Travel advisory

[Dave Birch] When we think about electronic identity, we tend to think in terms of the identity structures that we are familiar with from the physical world, so we talk about passports and borders. But the current system of passports, visas and border controls doesn’t work terribly well — see the discussions ad infinitum about the recent Dubai death squad’s comedy disguises and simple faked passports — so I’m not sure it’s much of a basis for exploration. Why do I say this? Well, because I’ve been to a few presentations about the various systems involved recently and have been trying to understand some of the dynamics to help our customers develop some longer-term strategies around identity.

One of the problems is that there is so much going on. Start with moving on from SIS. The SIS2 (Schengen Information System 2) will store biometrics to prevent visa fraud. After a three year transitional period, SIS2 must check with the new Visa Information System (VIS). VIS will require fingerprints and these will be matched via AFIS (so that if, say, a Moroccan person applies for visas in both French and German consulates then this will be known). The fingerprints are currently kept for five years. The Central VIS will connect via a new secure network (S-TESTA) to the national VIS systems and these national systems are connected in turn to the national consulates overseas. Are you with me so far?

What’s the point? Well, it’s so that when a non-EU person applies for a visa in Schengen country, the details will be passed up to the central system and then they will be checked when the passport is presented at Schengen border control. The purpose of all this is to defeat a common immigration fraud, which is that a bona-fide Chinese businessman (say) gets a visa to come to a Schengen country, and gives it to someone else. That person enters Schengen and then sends the passport and visa back to China by DHL. The next Chinese person enters Schengen, and then posts it back again… Will SIS2 fix this? Surely the problem will shift to the feeder documents. It’s impossible to imagine that an EU consulate somewhere can accurately verify and validate passports from 196 countries, but let’s put that to one side for a moment. There are plenty of people who think that SIS will end up causing more problems than it is solving.

The number of computers with access to the Schengen Information System has doubled to 500,000 thanks to the extension of the EU.

[From Half a million PCs can access Schengen’s ‘secure’ database • The Register]

Since half a million PCs around Europe can access the system, that means that to all intents and purposes everything on the system is public.

Statewatch, a group that monitors civil liberties in Europe, said it was aware of a case in Belgium where personal information extracted from the system by an official was sold to an organised criminal gang.

[From 500,000 EU computers can access private British data | Technology | The Observer]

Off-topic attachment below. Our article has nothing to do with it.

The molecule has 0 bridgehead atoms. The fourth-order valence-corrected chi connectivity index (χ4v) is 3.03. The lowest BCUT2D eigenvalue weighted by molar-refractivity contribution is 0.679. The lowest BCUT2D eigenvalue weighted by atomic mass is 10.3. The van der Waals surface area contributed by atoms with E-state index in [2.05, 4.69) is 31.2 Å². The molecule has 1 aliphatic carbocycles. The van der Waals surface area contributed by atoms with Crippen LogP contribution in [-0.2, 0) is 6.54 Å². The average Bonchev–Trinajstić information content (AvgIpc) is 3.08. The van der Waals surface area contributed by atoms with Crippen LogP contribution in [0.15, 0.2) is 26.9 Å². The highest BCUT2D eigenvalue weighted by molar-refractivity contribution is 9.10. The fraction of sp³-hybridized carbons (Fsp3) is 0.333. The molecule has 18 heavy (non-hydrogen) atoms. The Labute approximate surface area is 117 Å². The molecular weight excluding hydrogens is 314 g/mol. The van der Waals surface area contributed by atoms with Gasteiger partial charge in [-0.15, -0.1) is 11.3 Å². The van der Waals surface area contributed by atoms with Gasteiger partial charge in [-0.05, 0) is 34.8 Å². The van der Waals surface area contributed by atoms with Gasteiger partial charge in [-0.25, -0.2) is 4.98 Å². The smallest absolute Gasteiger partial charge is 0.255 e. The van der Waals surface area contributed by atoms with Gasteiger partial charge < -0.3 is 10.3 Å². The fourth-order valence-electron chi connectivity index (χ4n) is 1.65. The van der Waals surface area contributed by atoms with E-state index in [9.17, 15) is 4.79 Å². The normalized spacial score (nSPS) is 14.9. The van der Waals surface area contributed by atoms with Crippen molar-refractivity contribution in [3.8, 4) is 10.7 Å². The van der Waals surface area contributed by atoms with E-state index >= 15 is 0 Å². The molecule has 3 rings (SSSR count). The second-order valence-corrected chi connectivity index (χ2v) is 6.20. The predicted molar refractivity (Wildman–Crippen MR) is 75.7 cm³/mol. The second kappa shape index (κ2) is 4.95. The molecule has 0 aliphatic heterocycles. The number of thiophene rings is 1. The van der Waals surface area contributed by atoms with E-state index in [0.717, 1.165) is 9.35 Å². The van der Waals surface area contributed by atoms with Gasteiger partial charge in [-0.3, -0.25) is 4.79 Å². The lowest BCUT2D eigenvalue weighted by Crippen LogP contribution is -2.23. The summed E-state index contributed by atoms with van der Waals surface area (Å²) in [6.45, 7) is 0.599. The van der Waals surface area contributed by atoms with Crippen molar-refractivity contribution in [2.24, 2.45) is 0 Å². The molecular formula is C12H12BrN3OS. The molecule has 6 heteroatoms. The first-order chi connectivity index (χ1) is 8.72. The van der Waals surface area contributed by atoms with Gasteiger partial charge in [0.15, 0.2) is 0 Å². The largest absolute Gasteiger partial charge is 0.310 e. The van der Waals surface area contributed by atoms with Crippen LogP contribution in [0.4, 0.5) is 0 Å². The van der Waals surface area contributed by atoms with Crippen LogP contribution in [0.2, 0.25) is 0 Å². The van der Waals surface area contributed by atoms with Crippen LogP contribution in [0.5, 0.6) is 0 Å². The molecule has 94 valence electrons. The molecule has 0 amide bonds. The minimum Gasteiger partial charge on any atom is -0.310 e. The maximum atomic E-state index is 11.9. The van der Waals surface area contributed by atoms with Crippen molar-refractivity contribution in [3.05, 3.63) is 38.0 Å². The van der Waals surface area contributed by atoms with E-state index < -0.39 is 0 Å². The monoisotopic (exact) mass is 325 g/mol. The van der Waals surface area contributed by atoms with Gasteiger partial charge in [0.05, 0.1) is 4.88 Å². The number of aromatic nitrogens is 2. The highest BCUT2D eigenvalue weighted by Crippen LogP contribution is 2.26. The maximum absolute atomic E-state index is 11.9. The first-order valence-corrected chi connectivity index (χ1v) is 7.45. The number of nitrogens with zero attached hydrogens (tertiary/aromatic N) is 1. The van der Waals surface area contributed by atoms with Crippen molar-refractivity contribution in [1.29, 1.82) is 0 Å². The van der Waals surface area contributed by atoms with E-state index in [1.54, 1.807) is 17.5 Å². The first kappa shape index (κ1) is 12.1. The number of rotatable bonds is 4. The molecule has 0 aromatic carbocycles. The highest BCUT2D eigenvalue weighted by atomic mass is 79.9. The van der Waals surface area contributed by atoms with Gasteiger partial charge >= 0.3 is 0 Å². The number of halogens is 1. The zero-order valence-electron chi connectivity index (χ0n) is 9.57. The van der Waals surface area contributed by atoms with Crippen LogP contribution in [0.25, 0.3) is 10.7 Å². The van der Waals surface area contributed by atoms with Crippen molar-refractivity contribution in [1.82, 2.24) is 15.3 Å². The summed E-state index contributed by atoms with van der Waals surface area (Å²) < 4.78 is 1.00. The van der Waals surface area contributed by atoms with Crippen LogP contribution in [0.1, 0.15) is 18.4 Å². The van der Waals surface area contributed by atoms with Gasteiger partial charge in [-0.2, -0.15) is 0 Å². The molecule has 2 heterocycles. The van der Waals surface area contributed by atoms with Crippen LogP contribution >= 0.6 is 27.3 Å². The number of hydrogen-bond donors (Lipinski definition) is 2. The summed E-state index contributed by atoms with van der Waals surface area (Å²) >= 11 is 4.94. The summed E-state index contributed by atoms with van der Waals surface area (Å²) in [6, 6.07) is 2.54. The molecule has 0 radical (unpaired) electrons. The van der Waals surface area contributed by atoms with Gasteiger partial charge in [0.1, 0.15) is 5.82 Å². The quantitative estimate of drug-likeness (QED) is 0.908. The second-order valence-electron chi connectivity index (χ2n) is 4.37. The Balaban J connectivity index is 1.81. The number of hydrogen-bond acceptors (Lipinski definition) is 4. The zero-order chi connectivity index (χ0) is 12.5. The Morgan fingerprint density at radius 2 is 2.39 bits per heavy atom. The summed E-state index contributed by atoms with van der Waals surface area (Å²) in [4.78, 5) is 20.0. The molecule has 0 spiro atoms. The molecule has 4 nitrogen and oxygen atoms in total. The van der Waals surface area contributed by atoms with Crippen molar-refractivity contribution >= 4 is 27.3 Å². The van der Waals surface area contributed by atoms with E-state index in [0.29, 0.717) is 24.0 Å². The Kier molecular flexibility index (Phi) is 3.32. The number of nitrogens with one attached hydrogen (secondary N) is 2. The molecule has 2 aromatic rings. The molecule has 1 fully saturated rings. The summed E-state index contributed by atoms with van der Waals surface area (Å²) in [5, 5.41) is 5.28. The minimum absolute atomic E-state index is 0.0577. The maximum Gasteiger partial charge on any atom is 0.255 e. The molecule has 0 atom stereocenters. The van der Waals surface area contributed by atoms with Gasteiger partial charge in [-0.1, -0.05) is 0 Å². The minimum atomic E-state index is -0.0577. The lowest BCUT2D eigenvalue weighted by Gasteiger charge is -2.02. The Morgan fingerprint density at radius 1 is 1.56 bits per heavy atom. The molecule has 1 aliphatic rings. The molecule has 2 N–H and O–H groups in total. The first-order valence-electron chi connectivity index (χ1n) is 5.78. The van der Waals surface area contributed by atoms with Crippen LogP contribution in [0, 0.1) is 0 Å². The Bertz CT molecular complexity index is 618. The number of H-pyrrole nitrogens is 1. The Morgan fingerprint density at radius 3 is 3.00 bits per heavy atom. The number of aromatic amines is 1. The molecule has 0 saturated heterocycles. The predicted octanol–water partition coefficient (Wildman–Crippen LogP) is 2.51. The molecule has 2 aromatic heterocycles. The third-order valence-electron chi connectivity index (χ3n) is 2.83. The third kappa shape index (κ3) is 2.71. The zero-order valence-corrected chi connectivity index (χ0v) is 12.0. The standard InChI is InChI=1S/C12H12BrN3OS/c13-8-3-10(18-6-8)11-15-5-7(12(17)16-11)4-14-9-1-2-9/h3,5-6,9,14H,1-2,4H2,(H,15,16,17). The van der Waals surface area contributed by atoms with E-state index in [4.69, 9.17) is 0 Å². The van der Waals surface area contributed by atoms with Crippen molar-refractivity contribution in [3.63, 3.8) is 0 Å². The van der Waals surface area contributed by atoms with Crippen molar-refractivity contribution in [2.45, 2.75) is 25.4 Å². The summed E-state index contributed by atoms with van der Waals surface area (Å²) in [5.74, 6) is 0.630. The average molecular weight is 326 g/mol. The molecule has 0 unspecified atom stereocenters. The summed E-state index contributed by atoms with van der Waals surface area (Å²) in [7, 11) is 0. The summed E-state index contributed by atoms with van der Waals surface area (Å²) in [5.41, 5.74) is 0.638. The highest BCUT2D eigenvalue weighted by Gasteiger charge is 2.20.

There’s another system coming online as well, the Euro Border Surveillance System, or Eurosur. This aims to reduce illegal migrants entering EU by sea, particularly aimed at Mediterranean). Good luck on that one. Spain has had some positive results from using satellite tracking (positive in the sense that the immigrants go to Italy instead) but I’m sure Eurosur will help further.

Then there’s the new e-passport. As has been discussed many times before, the current e-passport is a complement to the physical passport: that’s why it’s a chip inside the passport, not a chip instead of a passport. Almost everywhere you go in the world, the chip is not used, but in the future it may be. There’s security, naturally. The e-passports have Basic Access Control (BAC), which we’ve also discussed before. BAC locks the passport so that you have to physically read the passport MRZ in order to read the data from the chip (this is not strictly true, by the way, because the MRZ data isn’t random, but that’s a detail). Extended Access Control (EAC) is the next step: for one thing, it stops people from cloning the chips. But it adds additional functionality as well so, from 28th June 2009, member states have been required to issue EAC e-passports only.

Back to the difference between the chip and the book. If the e-passport is going to store data that isn’t on the passport (eg, your fingerprints) then these must be encrypted so that they can only be read by authorised authorities. An EAC passport will therefore only give up data to readers that it can authorise through the use of asymmetric cryptography (the reader must present a certificate signed by a recognised authority) and the passport can then encrypt and sign its own data. There’s something called Active Authentication as well, so the e-passport contains a key pair: the secret private key and the not secret public key (which appears in Data Group 14, DG14, in the data).